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About Duality

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  1. My guess is that she got all of her information from only one source....NP or read a bunch of blogs. Back home the entire track through RN- BSN-NP, no chemistry or gross anatomy is required and most of them here got their NP online :-/
  2. Same problem here. I've noticed I get taken more seriously with one ;-) Not shaving, interview here I come.
  3. I was wondering the same thing (have not started PA training yet). RTtoPA: I just renewed my RRT credentials after my MLS degree. Now I have to keep up with CEUs/CMEs for both and yes they are expensive and time consuming and free ones are hard to find, not counting paying the licensing fee. My state board gave me 3 credits for a clinical chemistry class in which we extensively covered pH and blood gas chemistry but were stubborn to do so. I hope that some of my PA classes will cover some CEUs if the boards don't try to pigeonhole RRT.
  4. I know that diminishing obesity is your big goal here but that's mostly what the whole essay is about, try to shorten it with less words to get your point across and get rid of the facts of obesity, I think most people reading this are aware and may bore them. When shortening, instead come from a different angle and mention diabetes instead of obesity over and over. Talk more about personal experiences with patients. I agree with paproof and cordelia, address why you are stronger this year.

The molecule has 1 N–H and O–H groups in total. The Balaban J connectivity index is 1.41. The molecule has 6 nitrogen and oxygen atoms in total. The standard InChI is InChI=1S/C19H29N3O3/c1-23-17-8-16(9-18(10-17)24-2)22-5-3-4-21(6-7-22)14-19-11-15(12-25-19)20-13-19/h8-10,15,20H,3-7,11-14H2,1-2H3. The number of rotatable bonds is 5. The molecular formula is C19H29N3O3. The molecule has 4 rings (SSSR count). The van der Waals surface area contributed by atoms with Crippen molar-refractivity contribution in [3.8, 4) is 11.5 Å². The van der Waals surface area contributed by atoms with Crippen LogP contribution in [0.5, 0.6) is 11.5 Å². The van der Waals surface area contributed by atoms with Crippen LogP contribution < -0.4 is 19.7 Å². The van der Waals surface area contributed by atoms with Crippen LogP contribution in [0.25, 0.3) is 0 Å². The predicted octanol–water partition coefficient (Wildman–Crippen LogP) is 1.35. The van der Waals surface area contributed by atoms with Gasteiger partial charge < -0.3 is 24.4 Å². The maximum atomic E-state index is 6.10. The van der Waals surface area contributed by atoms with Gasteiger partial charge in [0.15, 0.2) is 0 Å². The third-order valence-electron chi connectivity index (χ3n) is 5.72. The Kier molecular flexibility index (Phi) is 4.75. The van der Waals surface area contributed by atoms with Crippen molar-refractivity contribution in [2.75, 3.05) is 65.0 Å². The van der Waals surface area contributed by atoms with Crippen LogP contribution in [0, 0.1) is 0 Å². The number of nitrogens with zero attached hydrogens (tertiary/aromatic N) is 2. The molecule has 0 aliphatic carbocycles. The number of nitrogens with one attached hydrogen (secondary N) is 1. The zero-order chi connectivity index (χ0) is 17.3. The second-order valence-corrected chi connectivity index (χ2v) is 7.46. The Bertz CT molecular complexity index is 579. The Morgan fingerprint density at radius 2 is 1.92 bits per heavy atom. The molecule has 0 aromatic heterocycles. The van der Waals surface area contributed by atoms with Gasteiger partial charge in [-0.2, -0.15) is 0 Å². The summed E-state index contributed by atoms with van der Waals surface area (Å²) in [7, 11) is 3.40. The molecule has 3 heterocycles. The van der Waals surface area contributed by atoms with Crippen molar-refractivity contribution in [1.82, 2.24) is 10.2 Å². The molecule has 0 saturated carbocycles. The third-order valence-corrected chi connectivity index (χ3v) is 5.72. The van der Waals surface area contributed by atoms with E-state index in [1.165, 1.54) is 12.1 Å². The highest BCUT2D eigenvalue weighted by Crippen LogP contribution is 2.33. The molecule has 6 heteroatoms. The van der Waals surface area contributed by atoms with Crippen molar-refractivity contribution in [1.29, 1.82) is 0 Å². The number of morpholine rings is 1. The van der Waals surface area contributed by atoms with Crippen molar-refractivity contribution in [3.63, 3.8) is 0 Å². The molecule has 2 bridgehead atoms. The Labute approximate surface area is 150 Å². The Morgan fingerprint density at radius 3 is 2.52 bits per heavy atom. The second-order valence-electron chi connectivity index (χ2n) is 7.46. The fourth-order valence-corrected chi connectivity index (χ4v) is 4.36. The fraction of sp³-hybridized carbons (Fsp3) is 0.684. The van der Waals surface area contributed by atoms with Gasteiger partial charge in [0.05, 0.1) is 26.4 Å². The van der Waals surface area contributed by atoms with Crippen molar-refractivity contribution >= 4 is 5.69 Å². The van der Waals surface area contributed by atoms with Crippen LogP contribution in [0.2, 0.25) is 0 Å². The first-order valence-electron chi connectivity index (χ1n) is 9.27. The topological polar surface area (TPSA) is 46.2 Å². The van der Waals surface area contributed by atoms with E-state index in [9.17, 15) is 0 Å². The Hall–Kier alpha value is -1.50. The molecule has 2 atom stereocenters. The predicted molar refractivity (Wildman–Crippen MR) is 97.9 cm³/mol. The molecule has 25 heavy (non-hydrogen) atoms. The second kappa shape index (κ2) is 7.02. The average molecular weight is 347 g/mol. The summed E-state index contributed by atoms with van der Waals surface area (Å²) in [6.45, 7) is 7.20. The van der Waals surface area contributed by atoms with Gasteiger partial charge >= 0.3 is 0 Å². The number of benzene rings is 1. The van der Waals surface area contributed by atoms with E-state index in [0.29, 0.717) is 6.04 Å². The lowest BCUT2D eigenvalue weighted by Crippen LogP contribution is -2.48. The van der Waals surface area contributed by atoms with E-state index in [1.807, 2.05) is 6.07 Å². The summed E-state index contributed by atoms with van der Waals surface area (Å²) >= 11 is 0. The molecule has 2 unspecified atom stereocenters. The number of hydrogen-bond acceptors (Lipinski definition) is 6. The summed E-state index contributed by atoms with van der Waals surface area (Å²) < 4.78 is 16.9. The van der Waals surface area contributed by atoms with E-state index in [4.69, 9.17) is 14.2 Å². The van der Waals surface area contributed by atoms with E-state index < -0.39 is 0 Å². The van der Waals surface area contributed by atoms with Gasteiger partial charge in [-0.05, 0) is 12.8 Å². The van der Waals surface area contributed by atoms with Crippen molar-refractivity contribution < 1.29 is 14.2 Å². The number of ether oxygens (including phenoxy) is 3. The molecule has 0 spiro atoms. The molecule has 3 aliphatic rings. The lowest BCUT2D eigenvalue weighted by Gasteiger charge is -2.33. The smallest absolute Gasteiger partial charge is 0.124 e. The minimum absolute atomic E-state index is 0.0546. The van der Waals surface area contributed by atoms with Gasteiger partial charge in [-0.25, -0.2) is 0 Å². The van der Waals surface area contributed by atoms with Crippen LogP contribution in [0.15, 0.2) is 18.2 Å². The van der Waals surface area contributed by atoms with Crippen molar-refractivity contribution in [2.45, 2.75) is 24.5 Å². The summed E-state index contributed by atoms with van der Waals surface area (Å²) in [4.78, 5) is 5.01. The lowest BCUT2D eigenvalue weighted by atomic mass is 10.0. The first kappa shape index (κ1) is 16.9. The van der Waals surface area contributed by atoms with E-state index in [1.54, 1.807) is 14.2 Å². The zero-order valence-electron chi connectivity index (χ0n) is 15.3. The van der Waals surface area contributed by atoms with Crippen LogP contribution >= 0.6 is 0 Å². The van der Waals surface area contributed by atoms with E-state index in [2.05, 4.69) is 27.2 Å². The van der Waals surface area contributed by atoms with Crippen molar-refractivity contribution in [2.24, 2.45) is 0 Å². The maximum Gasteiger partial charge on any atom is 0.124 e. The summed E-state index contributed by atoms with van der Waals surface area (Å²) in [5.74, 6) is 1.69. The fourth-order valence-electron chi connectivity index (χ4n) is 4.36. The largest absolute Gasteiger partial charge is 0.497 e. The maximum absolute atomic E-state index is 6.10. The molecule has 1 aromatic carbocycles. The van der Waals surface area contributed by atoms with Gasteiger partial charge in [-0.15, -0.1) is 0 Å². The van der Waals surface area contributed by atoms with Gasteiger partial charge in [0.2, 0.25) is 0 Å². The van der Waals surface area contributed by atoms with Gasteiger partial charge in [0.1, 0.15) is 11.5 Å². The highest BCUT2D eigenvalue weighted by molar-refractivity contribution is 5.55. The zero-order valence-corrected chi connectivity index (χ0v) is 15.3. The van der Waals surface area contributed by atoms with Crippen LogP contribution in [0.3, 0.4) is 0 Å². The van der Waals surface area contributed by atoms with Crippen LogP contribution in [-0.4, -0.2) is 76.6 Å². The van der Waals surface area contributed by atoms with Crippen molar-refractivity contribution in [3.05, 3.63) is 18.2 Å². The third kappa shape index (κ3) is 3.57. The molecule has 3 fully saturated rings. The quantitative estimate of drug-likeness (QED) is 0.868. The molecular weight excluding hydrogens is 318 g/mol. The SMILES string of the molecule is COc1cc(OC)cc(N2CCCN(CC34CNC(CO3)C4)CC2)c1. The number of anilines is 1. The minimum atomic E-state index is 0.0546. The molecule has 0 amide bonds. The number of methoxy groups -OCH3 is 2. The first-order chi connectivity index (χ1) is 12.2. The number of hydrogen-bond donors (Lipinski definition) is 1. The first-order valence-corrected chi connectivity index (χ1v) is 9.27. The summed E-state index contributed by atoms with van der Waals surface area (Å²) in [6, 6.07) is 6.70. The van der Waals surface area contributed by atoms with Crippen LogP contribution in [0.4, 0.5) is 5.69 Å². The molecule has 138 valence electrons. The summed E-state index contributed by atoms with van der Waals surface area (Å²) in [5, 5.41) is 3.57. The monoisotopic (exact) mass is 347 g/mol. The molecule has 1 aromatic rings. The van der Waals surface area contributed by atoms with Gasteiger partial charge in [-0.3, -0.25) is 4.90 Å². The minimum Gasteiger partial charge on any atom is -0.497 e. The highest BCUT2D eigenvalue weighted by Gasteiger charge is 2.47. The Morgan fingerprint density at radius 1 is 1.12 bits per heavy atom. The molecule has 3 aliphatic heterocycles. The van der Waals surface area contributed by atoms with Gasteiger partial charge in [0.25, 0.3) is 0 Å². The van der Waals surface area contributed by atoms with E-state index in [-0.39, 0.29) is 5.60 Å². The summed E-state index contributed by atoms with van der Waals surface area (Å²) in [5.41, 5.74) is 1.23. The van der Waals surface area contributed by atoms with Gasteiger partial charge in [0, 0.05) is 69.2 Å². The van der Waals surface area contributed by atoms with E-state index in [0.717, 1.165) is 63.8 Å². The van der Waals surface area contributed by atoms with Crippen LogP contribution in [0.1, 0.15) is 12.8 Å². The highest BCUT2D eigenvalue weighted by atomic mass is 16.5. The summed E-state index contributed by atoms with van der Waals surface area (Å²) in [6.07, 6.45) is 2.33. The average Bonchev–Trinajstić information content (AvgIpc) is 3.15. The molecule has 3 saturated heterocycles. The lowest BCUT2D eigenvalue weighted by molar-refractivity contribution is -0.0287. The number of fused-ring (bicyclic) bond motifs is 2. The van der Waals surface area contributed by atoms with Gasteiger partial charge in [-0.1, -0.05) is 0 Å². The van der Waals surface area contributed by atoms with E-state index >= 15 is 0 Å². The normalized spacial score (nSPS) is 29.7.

5. It was on the internet so it must be true ;-) I think some people do not pay attention to the source of their information on the internet, or realize that people use the internet as a marketing/advertising tool. Anyone can write a page about whatever they want (fear mongering, bogus therapies, hot alternative topics) just to be able to post google pay-per-click ads or sell their snake oil.
  6. Going to have to watch just for this part.
  7. I tried searching the forum for a similar post but couldn't find anything. What did you used to do before you became a PA? And why did you decide to leave your old job to pursue PA?
  8. If I became a PA I would be satisfied if I could do what was best for the patient and not feel like I had to do whats best for someones pocketbook or be told that I wasn't admitting enough (yes one doc that left told me that an old CEO told him to increase his admit #s, he didn't, so he got no contract) From what I have read on here everyone is fairly satisfied and see a noble purpose in what they do, so that's good to know. True Anomaly: Thanks for the insight. That gives me some hope that you have not heard any CEO tell providers to admit more patients or order more tests, I think I may have worked for a sketchy company. db_pavnp: I think some of the RNs liked to chuckle when Mr. king needle junkie screamed over a blood gas but literally everyone that was not a kid got daily ABGs no matter the Dx.... new suboxone patients and needle junkies were icing on the cake and we had plenty of those(hep C has reached an epidemic here). BruceBanner: Sounds great, Have you always worked in FP?